Amazon - The US labor movement is learning

The US labor movement is learning

On hold for the time being: The labor dispute at Amazon in the USA

Photo: Patrick T. Fallon / AFP / Getty Images

In Bessemer, Alabama, it became clear, Amazon's ideological sovereignty in the field of “labor relations”: The fact that the employees of the logistics center there voted against union representation impressively demonstrates the power of the group: it has shown the world that it is willing and is able to defend the principle of "direct communication". The direct relationship between management and employees, with no union as a third party, is part of Amazon's strategic plan and narrative, as is constant expansion and unleashed data gathering.

Only 738 workers had voted for union representation, 1.800 against, around half did not even take part. Sure, workers were intimidated, bombarded with text messages and leaflets. But Amazon did not win the battle alone, and probably not primarily with its superior power. The company pays an hourly wage of $ 15,30. That's not much for a grueling logistics job - but twice the minimum wage in Alabama. The improvements that union representation was supposed to bring, on the other hand, were only a promise. But to be credible, you need trust. This cannot be built up if the contact with the employees is reduced to a brief exchange of words while handing over a flyer at the car window in front of the factory gate. There is no right of access to the company for unions in US labor law, the union waived door-to-door discussions because of Corona.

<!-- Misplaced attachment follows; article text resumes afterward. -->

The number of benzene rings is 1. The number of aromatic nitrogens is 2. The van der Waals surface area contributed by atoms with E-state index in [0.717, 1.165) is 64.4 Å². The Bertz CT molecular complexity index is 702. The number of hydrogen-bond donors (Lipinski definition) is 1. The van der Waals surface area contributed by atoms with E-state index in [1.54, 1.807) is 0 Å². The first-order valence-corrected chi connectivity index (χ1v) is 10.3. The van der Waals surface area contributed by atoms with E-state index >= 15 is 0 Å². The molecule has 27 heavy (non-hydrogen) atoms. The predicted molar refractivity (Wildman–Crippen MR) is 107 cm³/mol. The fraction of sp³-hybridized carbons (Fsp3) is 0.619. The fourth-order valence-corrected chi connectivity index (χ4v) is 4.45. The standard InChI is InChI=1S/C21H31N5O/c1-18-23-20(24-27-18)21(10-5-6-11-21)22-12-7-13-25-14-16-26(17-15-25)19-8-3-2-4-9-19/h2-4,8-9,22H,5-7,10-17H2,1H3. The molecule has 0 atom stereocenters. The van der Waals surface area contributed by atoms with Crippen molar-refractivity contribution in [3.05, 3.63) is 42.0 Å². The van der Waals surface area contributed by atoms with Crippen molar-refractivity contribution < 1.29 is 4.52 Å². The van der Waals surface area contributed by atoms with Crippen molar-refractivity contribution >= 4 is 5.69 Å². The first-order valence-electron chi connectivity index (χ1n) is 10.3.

Not even the exceptionally union-friendly coverage of major US media could turn things around. Loud support, whether from left-wing celebrities like Bernie Sanders, from Black Lives Matter activists, and even from the US President, fizzles out if the union is not part of people's lives. That is arguably the most important lesson of Bessemer's vote.

The long struggle of the Amazon employees is not over. The truckers union is already organizing Teamsters in Iowa and parcel couriers along the supply chain without being dependent on the rules of the game of “recognition votes”. The US labor movement is learning.